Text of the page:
“Fine dining likely needs little explanation, it is the high end of the foodservice industry and has the largest checks,” Steiner said. “The decline is often blamed on the proliferation of entertainment options in the US and the propensity of younger people to forego splurging on fancy dinners and rather opt for less formal dining out experiences.”

‘Quick casual’ is part of the broader quick service restaurant category (QSR), but is used to distinguish those businesses that are a bit more ‘upscale’ than the traditional fast food chains.

An example in Australia would be the successful Grill’d premium burger chain which now has 124 stores operating across Australia.

“Quick Casual was a high-flying concept in the US a few years ago, but it has been challenged in recent years by the proliferation of independent restaurants that boast even fancier décor and high-quality ingredients,” Steiner said in its latest report. “Low interest rates likely have further added to the pressure, encouraging more entrepreneurs to jump into the fray.”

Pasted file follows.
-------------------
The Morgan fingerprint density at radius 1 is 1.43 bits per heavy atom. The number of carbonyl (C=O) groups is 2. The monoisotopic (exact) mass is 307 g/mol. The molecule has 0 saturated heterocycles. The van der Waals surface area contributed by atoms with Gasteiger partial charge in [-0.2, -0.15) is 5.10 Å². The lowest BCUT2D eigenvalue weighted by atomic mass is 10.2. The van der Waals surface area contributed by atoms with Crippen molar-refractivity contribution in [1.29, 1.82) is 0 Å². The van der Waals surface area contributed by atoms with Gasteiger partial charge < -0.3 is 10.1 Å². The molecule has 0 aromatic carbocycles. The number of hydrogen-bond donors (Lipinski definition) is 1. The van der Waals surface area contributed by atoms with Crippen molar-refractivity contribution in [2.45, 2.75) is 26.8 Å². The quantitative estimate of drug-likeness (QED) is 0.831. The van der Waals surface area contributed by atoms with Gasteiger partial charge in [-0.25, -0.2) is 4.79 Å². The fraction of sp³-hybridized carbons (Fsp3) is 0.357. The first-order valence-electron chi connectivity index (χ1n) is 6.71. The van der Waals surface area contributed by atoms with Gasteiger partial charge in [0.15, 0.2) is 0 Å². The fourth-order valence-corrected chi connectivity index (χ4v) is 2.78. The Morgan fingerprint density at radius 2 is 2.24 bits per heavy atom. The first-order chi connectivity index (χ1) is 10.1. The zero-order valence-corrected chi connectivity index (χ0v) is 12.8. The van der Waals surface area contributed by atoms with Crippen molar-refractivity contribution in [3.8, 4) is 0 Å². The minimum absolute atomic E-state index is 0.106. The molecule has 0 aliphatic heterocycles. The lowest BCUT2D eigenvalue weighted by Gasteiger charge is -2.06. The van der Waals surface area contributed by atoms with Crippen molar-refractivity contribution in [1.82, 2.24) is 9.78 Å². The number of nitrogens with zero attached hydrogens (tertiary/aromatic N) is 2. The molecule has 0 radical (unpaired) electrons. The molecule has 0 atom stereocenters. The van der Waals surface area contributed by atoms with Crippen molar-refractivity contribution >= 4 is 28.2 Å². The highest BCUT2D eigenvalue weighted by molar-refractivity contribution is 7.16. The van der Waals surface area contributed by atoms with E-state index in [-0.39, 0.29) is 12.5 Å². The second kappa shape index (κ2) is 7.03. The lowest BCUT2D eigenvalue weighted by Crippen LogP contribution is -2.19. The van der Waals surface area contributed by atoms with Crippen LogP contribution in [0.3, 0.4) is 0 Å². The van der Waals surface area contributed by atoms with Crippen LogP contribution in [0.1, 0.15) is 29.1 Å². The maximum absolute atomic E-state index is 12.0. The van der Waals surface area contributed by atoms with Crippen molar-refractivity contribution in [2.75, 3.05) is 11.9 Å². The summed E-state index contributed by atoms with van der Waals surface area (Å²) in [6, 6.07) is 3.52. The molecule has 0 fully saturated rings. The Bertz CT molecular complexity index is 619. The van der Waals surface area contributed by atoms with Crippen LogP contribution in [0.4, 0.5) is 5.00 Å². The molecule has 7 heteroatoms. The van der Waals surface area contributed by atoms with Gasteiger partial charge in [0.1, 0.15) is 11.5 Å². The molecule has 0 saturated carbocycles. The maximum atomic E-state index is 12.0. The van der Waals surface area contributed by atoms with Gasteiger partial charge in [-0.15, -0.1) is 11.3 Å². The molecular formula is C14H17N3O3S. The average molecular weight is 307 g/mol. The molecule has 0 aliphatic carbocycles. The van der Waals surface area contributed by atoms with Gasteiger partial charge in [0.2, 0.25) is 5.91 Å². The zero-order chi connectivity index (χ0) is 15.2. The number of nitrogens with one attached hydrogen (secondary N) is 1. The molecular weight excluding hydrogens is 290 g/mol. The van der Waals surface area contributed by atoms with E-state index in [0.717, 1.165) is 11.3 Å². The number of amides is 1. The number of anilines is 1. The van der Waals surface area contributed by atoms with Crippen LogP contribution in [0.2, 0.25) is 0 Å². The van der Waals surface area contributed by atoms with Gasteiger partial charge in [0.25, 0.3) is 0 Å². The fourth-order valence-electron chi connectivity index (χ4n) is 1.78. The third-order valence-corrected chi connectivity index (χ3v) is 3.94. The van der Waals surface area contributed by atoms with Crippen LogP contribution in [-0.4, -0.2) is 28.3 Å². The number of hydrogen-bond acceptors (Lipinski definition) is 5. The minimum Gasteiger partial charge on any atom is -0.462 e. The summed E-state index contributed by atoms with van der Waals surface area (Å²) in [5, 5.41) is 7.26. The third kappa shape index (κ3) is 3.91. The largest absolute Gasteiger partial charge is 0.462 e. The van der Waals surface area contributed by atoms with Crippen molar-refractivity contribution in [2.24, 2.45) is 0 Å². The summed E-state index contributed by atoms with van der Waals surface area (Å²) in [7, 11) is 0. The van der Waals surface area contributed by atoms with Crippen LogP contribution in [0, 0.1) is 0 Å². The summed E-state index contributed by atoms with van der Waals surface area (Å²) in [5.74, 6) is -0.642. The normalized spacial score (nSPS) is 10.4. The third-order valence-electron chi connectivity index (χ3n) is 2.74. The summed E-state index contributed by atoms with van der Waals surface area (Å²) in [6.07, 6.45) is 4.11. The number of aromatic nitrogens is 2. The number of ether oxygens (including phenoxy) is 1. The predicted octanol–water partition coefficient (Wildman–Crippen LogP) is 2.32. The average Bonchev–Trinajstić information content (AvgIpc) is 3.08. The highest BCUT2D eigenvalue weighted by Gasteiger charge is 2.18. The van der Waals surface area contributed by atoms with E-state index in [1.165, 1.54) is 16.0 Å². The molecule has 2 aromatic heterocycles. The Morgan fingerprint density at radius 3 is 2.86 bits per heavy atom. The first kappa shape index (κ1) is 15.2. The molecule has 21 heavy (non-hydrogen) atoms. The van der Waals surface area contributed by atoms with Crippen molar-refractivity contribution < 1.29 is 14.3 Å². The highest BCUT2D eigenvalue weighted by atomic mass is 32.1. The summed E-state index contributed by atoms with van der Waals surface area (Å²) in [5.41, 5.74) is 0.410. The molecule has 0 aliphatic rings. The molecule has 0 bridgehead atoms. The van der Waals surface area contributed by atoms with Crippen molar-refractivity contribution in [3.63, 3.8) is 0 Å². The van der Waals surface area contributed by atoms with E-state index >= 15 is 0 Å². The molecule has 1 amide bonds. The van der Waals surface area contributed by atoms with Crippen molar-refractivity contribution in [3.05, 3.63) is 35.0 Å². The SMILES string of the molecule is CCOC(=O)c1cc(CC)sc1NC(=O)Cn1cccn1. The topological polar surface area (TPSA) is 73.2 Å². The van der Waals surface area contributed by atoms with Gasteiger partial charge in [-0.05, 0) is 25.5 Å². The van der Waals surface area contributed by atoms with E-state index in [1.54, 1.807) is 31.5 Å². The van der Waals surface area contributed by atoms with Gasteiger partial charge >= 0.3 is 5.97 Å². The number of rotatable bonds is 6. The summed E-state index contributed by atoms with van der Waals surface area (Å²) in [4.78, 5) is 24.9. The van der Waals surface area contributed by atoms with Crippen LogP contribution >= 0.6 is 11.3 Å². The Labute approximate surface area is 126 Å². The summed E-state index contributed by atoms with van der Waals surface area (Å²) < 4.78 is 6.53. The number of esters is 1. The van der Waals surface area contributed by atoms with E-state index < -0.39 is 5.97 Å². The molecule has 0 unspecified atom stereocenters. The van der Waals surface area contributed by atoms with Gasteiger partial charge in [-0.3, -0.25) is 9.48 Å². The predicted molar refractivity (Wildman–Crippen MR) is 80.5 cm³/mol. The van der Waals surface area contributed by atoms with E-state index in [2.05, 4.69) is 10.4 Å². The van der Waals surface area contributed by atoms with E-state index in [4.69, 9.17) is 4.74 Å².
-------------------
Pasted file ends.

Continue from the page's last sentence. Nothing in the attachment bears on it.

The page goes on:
Fed cattle slaughter last week in the US was 500,000 head, the second largest weekly slaughter for the year and 3.4pc above year ago levels, Steiner reported.

“So far in Q2, weekly fed cattle slaughter has averaged 3.6pc under last year. However, much of this increase has been offset by lower fed carcase weights, which often have been 2.5- 3pc below year-ago levels. Weights are slowly recovering but they still remain about 2pc under last year.”

US Packers continue to aggressively process cattle thanks to some of the best margins in years, and this should continue to keep front-end supplies current. US fed cattle futures declined sharply last week on speculation that weaker demand and a huge basis (difference between forward cattle and current spot market) would incentivise both packers and feedlots to keep the marketing rate up.

Lower prices for fat beef trimmings also indicating that retail ground beef demand could slow down dramatically in July.

 

Source: Steiner Consulting